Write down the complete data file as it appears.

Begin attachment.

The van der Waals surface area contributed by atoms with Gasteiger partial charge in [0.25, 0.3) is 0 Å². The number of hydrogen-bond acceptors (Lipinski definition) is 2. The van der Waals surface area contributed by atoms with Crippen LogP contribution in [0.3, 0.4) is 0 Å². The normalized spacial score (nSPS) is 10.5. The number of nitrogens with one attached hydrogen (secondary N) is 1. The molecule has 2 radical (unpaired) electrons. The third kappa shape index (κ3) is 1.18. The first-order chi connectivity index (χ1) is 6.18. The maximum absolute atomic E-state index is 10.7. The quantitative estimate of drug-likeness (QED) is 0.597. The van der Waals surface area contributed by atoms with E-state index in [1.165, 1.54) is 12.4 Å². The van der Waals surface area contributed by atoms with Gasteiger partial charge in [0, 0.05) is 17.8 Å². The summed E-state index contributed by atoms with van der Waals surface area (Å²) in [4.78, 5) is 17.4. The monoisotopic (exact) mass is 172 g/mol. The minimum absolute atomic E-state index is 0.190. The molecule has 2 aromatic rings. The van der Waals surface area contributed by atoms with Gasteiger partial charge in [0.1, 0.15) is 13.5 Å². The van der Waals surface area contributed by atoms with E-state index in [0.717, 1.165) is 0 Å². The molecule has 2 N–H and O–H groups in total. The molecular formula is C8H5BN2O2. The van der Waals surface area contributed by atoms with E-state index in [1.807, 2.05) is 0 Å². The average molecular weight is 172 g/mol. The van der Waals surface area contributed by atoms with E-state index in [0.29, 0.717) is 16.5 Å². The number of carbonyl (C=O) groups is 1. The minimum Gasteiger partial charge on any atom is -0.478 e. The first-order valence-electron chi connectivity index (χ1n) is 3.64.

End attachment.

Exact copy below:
The van der Waals surface area contributed by atoms with Gasteiger partial charge in [0.25, 0.3) is 0 Å². The number of hydrogen-bond acceptors (Lipinski definition) is 2. The van der Waals surface area contributed by atoms with Crippen LogP contribution in [0.3, 0.4) is 0 Å². The normalized spacial score (nSPS) is 10.5. The number of nitrogens with one attached hydrogen (secondary N) is 1. The molecule has 2 radical (unpaired) electrons. The third kappa shape index (κ3) is 1.18. The first-order chi connectivity index (χ1) is 6.18. The maximum absolute atomic E-state index is 10.7. The quantitative estimate of drug-likeness (QED) is 0.597. The van der Waals surface area contributed by atoms with E-state index in [1.165, 1.54) is 12.4 Å². The van der Waals surface area contributed by atoms with Gasteiger partial charge in [0, 0.05) is 17.8 Å². The summed E-state index contributed by atoms with van der Waals surface area (Å²) in [4.78, 5) is 17.4. The monoisotopic (exact) mass is 172 g/mol. The minimum absolute atomic E-state index is 0.190. The molecule has 2 aromatic rings. The van der Waals surface area contributed by atoms with Gasteiger partial charge in [0.1, 0.15) is 13.5 Å². The van der Waals surface area contributed by atoms with E-state index in [0.717, 1.165) is 0 Å². The molecule has 2 N–H and O–H groups in total. The molecular formula is C8H5BN2O2. The van der Waals surface area contributed by atoms with E-state index in [1.807, 2.05) is 0 Å². The average molecular weight is 172 g/mol. The van der Waals surface area contributed by atoms with E-state index in [0.29, 0.717) is 16.5 Å². The number of carbonyl (C=O) groups is 1. The minimum Gasteiger partial charge on any atom is -0.478 e. The first-order valence-electron chi connectivity index (χ1n) is 3.64.